In isogeometric analysis, state variables(e.g. displacement) are defined in the parametric domain, which can be mapped to the physical domain by $\boldsymbol{\xi}\mapsto \boldsymbol{x}$ as shown beneath. However the quantity related to displacment such as stress, strain are spacial derivatives of displacement. The following procedure is commonly used for solving those derivatives. $\blacksquare$

Let $u$ be one component of displacement vector $\boldsymbol{u}$

\begin{equation} u(\xi,\eta) = \sum_{i} c_iN^i(\xi,\eta) \end{equation} with geometric mapping from the parametric domain to the physical domain $$x(\xi,\eta) = \sum_{i} x_i N^i(\xi,\eta), \quad y(\xi,\eta) = \sum_{i} y_i N^i(\xi,\eta),$$ where $c_i,x_i,y_i$ are constants, with assumption that $(\xi,\eta)\mapsto(x,y)$ is bijective, i.e. inverse exists, $$J :=[\frac{\partial x_i}{\partial \xi_j}],\: |J| \neq 0\quad (\text{where }x_2 = y,\,\xi_2 = \eta).$$

By chain rule, $$\frac{\partial u}{\partial \xi_j} = \frac{\partial u}{\partial x_i}\frac{\partial x_i}{\partial \xi_j}$$


$$ \begin{bmatrix} \frac{\partial u}{\partial \xi}\\ \frac{\partial u}{\partial \eta} \end{bmatrix} = \begin{bmatrix} \frac{\partial x}{\partial \xi} & \frac{\partial y}{\partial \xi}\\ \frac{\partial x}{\partial \eta} & \frac{\partial y}{\partial \eta} \end{bmatrix} \begin{bmatrix} \frac{\partial u}{\partial x}\\ \frac{\partial u}{\partial y} \end{bmatrix} = J^T \begin{bmatrix} \frac{\partial u}{\partial x}\\ \frac{\partial u}{\partial y} \end{bmatrix}. $$

Hence, $$ \begin{bmatrix} \frac{\partial u}{\partial x}\\ \frac{\partial u}{\partial y} \end{bmatrix} = (J^T)^{-1} \begin{bmatrix} \frac{\partial u}{\partial \xi}\\ \frac{\partial u}{\partial \eta} \end{bmatrix} $$

This is the common procedure used in isogemetric analysis for computing stiffness matrix.

However, when working on sensitivity analysis, I need to compute the second derivatives $$\frac{\partial^2 u}{\partial x_i\partial x_j},\quad i \text{ and }j \in \{1,2\}.$$

One may think displacement $\boldsymbol{u} = [u, v]^T$.

Having searched on Scirus site, I failed to find any useful papers. But I believe it has to be done by some groups already. And reference would be appreciated. I have many accesses to scientific database, so only a link to the paper would be sufficient.

Thanks a lot.

A little bit explanation

I have encountered this problem when working on sensitivity analysis, especially adjoint method with the approach of material derivatives. Let assume we have an objective functional $$\phi = \int_{\Omega}f(\sigma,\epsilon,p)\,\mathrm{d}\Omega$$ where $p$ is a design parameter(e.g. coordinate of one control point). With linear elastostatics, $\sigma,\,\epsilon$ are functions of $\nabla \boldsymbol{u}$, so we can write $f = f(\nabla u)$.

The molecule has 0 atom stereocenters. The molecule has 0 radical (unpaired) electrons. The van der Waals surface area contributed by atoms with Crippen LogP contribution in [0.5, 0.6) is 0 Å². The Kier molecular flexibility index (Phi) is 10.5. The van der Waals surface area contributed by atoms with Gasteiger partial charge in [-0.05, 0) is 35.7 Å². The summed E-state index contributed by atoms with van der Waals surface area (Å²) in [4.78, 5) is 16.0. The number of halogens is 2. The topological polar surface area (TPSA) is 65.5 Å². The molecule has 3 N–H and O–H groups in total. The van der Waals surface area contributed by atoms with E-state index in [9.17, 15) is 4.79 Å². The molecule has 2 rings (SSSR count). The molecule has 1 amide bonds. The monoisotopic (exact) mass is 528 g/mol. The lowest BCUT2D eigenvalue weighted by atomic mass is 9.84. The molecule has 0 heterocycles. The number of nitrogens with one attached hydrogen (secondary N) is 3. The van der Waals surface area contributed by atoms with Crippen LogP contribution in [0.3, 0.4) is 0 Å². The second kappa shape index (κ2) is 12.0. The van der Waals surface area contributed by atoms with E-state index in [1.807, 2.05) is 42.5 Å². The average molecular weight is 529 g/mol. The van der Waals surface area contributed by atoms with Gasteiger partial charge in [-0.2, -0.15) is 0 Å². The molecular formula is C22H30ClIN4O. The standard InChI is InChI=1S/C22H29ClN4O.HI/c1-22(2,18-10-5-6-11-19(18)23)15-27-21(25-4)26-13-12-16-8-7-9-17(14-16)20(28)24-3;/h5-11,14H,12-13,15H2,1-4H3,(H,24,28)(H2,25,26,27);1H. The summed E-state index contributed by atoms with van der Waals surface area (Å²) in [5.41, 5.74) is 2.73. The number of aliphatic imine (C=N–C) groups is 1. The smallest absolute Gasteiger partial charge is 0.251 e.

And the material derivative of the domain functional is $$\dot{\phi} = \frac{\mathrm{d}}{\mathrm{d} p}\phi = \int_{\Omega}\frac{\partial}{\partial \nabla \boldsymbol{u}}f:\nabla\dot{\boldsymbol{u}}-\frac{\partial}{\partial \nabla \boldsymbol{u}}f:\nabla((\nabla\boldsymbol{u})\boldsymbol{v})\,\mathrm{d}\Omega + \int_{\partial\Omega}f(\boldsymbol{v}\cdot\boldsymbol{n})\,\mathrm{d}\Gamma. $$

The first term in the domain integral is taken care of by adjoint formulation. From the second term in the domain integral, the second derivative is required.


1 Answer 1


You're on the right track already. To calculate the first derivatives you wanted using the results you calculated, you used the chain rule.

To calculate the second derivatives you need using the information you have, you're essentially using the chain rule twice. Faà di Bruno's formula is a formula for the chain rule that you can use in this situation.

  • $\begingroup$ Thanks for the reply. Let me summarize the question: $u,x,y$ are given as functions of $(\xi,\eta)$ which leads to the difficult of computing $\partial^2 u/\partial x_i\partial x_j$, because $\xi(x,y),\:\eta(x,y)$ are not given. I doubt if the chain rule is directly applicable to this question. $\endgroup$
    – newbie
    Commented May 20, 2013 at 7:17
  • $\begingroup$ It is as Geoff says, a further use of the chain rule. We derive these rules in a paper we have submitted, and which I just uploaded to arxiv. I will post a link when it clears the submission process. For now: dl.dropboxusercontent.com/u/5711447/PetIGA.pdf $\endgroup$ Commented May 20, 2013 at 10:16
  • $\begingroup$ @NathanCollier I think it's because I'm too stupid to apply the rule then.XD Thanks for the paper. It seems to be really helpful. $\endgroup$
    – newbie
    Commented May 20, 2013 at 10:40
  • $\begingroup$ Well, albeit a further use of the chain rule, higher order spatial derivatives are not typically discussed in finite element books and absent in the isogeometric literature. We had to scratch our heads about it which is why we are publishing them. Glad the paper is helpful! $\endgroup$ Commented May 20, 2013 at 10:49
  • $\begingroup$ @NathanCollier I have added some background information. I was advised that it can be taken care of by converting into boundary integral, I doubt about it because it is multiplied with $\partial (f)/\partial \nabla\boldsymbol{u}$. Besides, I have also experienced that boundary integral sometimes delivers poor results. $\endgroup$
    – newbie
    Commented May 20, 2013 at 17:09

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